Capsicum is a wonderful and versatile spice that has a variety of health benefits, including relief from stomach issues, back pain, muscle spasms, headaches, and skin aging.
It might have anti-inflammatory and analgesic properties that may also provide relief from pain related to arthritis. They are a wonderful source of vitamins A and C along with many other nutrients.
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What is Capsicum?
The term “capsicum” can have different connotations. The botanical definition: A member of the genus Capsicum. The fruits of this genus are called chilies.
Depending on where you live, they might be called bell peppers or hot capsicum in certain parts of the world, but a general term for this type would be the chili pepper. The spicier versions of these plants can refer to hot chilies or just red peppers.
Capsicum comes in dried form, as a spice and chili pepper. They can be used to add a bit of heat to dishes or make sauces. Capsicum is also called paprika in other parts of the world.
The dried variety can be found either as whole fresh peppers or in small doses as one spice or flavor. Some people might opt for the fresh variety because they believe that it provides the most benefits; however, capsicum should still be considered a time-saving food with many health benefits.
Capsicum Nutrition Facts
Some research suggests that capsaicin, the molecule responsible for making chilies hot and spicy, could have benefits to your health.
Eating chilies and their fruits can provide you with nutritional value like vitamin C, which has anti-inflammatory properties, and vitamin A, which helps skin function properly. There are also a number of bioactive compounds found in the fresh fruit including flavonoids, alkaloids, and tannins that can have similar effects.
Health Benefits of Capsicum
Capsicum is a fruit, but science tells us it’s also the name of a chemical found in red peppers! Over the years, many people–especially those with autoimmune disease–have been turned toward this nutrient.
Might be an Anti-inflammatory Agent
One study shows that capsicum (capsaicin) might produce a cooling effect on the skin and is antinociceptive by activation of certain cells. Another example of peripheral neurogenic inflammation in cutaneous pain of the skin is an inflammatory response of nerve endings in the skin.
One study showed creams and balms with capsicum are able to be applied topically to help fight back pain without getting into the eye or mucous membranes. The burning effect felt when applying this vegetable helps activate sensation.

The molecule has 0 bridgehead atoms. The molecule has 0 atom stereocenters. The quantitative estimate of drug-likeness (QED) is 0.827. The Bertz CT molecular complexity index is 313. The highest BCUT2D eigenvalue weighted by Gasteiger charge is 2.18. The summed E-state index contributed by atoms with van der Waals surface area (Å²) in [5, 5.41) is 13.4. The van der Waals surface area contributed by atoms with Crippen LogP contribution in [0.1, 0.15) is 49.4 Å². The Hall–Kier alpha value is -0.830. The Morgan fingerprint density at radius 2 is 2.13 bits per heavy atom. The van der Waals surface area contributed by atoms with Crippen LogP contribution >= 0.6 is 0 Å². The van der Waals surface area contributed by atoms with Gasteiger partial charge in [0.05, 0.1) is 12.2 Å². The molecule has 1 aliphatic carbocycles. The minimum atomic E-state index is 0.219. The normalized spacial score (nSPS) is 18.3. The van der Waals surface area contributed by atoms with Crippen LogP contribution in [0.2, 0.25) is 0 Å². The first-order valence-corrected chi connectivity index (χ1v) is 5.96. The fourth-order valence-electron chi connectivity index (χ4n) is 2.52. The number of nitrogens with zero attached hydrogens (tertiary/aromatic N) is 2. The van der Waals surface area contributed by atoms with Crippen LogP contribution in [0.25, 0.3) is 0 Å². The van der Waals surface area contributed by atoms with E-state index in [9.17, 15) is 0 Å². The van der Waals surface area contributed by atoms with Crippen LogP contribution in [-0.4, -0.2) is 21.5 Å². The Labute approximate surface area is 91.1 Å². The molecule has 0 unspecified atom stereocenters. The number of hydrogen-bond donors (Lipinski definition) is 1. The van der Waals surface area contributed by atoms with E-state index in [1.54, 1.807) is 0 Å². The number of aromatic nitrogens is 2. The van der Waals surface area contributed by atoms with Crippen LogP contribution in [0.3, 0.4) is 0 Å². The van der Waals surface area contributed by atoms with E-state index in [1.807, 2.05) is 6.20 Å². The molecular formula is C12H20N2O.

May Form Mucilage
Capsicum might contain tannins. Tannins are astringent, and they can be considered beneficial when treating gastrointestinal issues such as diarrhea, dysentery, and other microbial disorders.
Gastric mucilage may protect the gastric lining and may prevent related diseases. Some studies suggest that it may act as a mucilage by increasing production of stomach mucus and could help treat peptic ulcer disease.
Might Improve Cardiovascular Health
There has been recently more research conducted on the possibility of flavonoids as a benefit for preventing heart disease.
This 2017 research says that people who regularly eat hot red chili peppers have a lower risk of mortality (almost 13 percent) than those who do not, solely due to its possible preventive effect against obesity and cardiovascular diseases. It was found that this could be mainly due to the anti-inflammatory properties of these spices.
Can be an Antioxidant Agent
The bioactive compounds of capsicum are rich in antioxidants that may provide protection against damage caused by oxidation. Vasodilatation might allow the phytochemicals to circulate through the body, which might provide protection against DNA damage.
May Manage Diabetes
The potential health benefits of capsicum are limitless. Capsicum, like other chilies, may be a source of capsaicin. It has been known to possibly have a positive effect on obesity and diabetes.
A 2017 animal study showed some of the possible antidiabetic properties obtained from this plant, but more than one component of this vegetable could have been responsible for the lower glucose levels in cases of type 1 diabetes. Another study also recommends the screening of capsicum as part of the dietary management of type 2 diabetes and associated comorbidities.
Might Boosts Immunity
Capsicum fruits might have antioxidant properties, including compounds that may help the immune system and fight oxidative stress. In addition, research reveals that different species of capsicum might have antimicrobial properties. The extracts can also be effective against Helicobacter pylori and Listeria monocytogenes.
The antioxidant effect of vitamin C in chili peppers has been studied and may help alleviate skin conditions and prevent the aging process. However, it is vital that you avoid contact with your eyes or other exposed mucous membranes.
May Relieve Menopausal Symptoms
Folk medicine has thought that menopausal symptoms could be relieved by the consumption of red chili peppers, such as capsicum. While there isn’t a lot of research supporting this, it anecdotally helps some women.
Be aware: It is important to avoid touching your eye or bodily mucous membranes when preparing peppers because it could lead to issues if you touch these sensitive areas. Wash your hands well afterwards to avoid transferring volatile oils containing capsicum onto these sensitive areas.